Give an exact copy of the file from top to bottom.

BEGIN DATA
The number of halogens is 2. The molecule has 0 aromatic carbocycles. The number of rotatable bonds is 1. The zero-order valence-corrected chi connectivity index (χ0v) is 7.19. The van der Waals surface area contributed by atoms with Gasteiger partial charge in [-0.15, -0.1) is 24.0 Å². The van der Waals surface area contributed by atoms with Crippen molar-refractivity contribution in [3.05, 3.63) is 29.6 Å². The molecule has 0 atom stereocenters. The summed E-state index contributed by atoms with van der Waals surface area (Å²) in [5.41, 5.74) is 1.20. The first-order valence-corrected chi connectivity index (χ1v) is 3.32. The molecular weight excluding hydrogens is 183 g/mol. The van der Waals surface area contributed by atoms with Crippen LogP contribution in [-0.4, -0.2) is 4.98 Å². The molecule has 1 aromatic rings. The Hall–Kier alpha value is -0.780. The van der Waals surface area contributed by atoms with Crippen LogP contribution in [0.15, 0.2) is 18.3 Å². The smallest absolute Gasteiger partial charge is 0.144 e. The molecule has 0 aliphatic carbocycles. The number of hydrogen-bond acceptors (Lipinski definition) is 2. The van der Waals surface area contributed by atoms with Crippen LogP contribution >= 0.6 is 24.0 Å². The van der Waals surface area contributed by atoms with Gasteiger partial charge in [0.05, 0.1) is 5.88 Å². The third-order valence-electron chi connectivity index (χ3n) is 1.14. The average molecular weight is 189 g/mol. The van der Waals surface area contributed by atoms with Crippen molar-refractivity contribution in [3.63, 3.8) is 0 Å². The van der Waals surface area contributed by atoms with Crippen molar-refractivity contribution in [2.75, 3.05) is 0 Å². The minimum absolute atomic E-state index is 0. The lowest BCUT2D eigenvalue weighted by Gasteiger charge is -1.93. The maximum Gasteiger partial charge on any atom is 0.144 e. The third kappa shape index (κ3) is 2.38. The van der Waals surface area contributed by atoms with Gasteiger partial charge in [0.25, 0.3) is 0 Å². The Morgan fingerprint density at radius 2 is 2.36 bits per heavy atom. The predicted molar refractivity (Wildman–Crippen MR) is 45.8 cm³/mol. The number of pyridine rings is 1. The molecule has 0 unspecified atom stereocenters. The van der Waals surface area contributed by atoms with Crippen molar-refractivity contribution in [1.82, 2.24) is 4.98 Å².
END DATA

The number of halogens is 2. The molecule has 0 aromatic carbocycles. The number of rotatable bonds is 1. The zero-order valence-corrected chi connectivity index (χ0v) is 7.19. The van der Waals surface area contributed by atoms with Gasteiger partial charge in [-0.15, -0.1) is 24.0 Å². The van der Waals surface area contributed by atoms with Crippen molar-refractivity contribution in [3.05, 3.63) is 29.6 Å². The molecule has 0 atom stereocenters. The summed E-state index contributed by atoms with van der Waals surface area (Å²) in [5.41, 5.74) is 1.20. The first-order valence-corrected chi connectivity index (χ1v) is 3.32. The molecular weight excluding hydrogens is 183 g/mol. The van der Waals surface area contributed by atoms with Crippen LogP contribution in [-0.4, -0.2) is 4.98 Å². The molecule has 1 aromatic rings. The Hall–Kier alpha value is -0.780. The van der Waals surface area contributed by atoms with Crippen LogP contribution in [0.15, 0.2) is 18.3 Å². The smallest absolute Gasteiger partial charge is 0.144 e. The molecule has 0 aliphatic carbocycles. The number of hydrogen-bond acceptors (Lipinski definition) is 2. The van der Waals surface area contributed by atoms with Crippen LogP contribution >= 0.6 is 24.0 Å². The van der Waals surface area contributed by atoms with Gasteiger partial charge in [0.05, 0.1) is 5.88 Å². The third-order valence-electron chi connectivity index (χ3n) is 1.14. The average molecular weight is 189 g/mol. The van der Waals surface area contributed by atoms with Crippen molar-refractivity contribution in [3.63, 3.8) is 0 Å². The van der Waals surface area contributed by atoms with Crippen molar-refractivity contribution in [2.75, 3.05) is 0 Å². The minimum absolute atomic E-state index is 0. The lowest BCUT2D eigenvalue weighted by Gasteiger charge is -1.93. The maximum Gasteiger partial charge on any atom is 0.144 e. The third kappa shape index (κ3) is 2.38. The van der Waals surface area contributed by atoms with Gasteiger partial charge in [0.25, 0.3) is 0 Å². The Morgan fingerprint density at radius 2 is 2.36 bits per heavy atom. The predicted molar refractivity (Wildman–Crippen MR) is 45.8 cm³/mol. The number of pyridine rings is 1. The molecule has 0 unspecified atom stereocenters. The van der Waals surface area contributed by atoms with Crippen molar-refractivity contribution in [1.82, 2.24) is 4.98 Å².